“And do not lead us into temptation, but deliver us from the evil one.” – Matt. 6:13
I am going to comment on these two petitions as one, since they form a sort of couplet. The fact of evil is what makes necessary both of these petitions. Temptation is never to do good! This life is a life filled with various temptations. But why would we have to petition a holy God not to lead us into temptation? Surely He would not do such a thing?
I think the proper way to answer that question is to first try to understand that God does indeed lead us. He knows the path that we take. Psalm 139:3 says,
You comprehend my path and my lying down, and are acquainted with all my ways.
Another passage urges us to pray,
“Make me walk in the path of Your commandments, For I delight in it.” – Psa 119:35
We may ask on the basis of these verses, “why shouldn’t that prayer be enough?”
My answer is that God wants us to ask with a whole heart. An upward look to God in heaven: a heavenly or eternal perspective on this life, gives us the right eyes to see temptation often before it approaches. We cannot avoid temptation down here. But we can fix our eyes on Jesus and plead for God to lead us away from temptation. This highlights the responsibility of the individual to avoid temptation while relying on God to guide us through the minefield of life. “Lead us not into temptation” is the language of reliance.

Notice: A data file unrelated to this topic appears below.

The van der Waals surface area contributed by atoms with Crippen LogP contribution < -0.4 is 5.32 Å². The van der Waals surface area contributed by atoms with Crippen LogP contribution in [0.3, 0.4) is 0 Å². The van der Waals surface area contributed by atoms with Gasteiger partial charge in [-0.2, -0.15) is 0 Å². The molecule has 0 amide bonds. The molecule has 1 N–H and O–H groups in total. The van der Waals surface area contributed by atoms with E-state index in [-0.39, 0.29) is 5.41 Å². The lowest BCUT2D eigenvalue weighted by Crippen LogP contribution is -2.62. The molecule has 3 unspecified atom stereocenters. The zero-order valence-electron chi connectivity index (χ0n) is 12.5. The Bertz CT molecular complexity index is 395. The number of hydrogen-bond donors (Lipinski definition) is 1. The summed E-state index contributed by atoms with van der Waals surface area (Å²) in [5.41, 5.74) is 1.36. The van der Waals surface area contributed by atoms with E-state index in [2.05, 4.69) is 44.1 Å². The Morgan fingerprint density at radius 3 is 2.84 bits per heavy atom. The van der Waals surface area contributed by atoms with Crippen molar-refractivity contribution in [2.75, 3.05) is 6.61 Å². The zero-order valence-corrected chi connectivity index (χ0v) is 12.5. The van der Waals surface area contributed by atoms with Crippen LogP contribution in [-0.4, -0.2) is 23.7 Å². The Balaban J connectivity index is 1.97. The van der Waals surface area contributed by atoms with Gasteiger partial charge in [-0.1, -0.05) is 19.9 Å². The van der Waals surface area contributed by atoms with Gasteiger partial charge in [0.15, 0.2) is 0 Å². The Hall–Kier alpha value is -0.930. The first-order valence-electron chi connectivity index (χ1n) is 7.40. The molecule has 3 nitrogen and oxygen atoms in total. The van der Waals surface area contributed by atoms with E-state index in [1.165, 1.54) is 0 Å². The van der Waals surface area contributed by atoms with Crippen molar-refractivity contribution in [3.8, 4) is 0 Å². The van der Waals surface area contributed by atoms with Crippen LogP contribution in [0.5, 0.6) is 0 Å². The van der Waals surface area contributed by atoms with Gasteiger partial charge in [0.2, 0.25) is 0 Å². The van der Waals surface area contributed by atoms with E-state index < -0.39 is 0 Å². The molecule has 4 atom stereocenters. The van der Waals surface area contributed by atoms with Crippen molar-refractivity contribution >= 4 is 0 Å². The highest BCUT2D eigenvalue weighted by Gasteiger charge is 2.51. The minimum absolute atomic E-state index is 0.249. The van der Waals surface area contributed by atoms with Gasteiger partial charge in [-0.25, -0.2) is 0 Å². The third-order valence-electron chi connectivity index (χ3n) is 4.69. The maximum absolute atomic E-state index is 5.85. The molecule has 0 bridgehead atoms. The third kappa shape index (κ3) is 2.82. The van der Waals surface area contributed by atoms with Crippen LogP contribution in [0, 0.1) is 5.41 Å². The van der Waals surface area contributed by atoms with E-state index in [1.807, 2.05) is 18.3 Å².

Daniel Doriani rightly notes that “this petition partially explains why some prayers go unanswered. If a request leads to temptation, God will not grant it.” – Matthew, REC, Vol. 1, 229.
Now we have said this, I hope it becomes clearer how “deliver us from evil” also shows reliance, and that this request assumes what was said about the previous one. We must pray for the Lord to deliver us from evils, even from those that may be yet future. I see no difficulty in “covering” ourselves by faith in God’s providential leading in this manner. This is not to say we can dodge every evil aimed at us in life, but I think we may be confident in asserting that many evils can be avoided by such an exercise of faith in God’s dispensations with us. Faith understands the kind of world it really is. It is the realm of “the Evil One”, as the last clause may be translated. In view of this fact, it is surely wise to seek God’s protection in what the Apostle Paul describes as “this present evil age” in Galatians 1:4.
Thus, when we ask God not to lead us into temptation, we do not do it because, like the pagans of old, we serve a capricious god who might well do just that. It is rather because in praying this prayer, we are declaring that we know what the world is like, and that we sorely need our heavenly Father to guide us and help us every step of the way until we reach His realm of glory.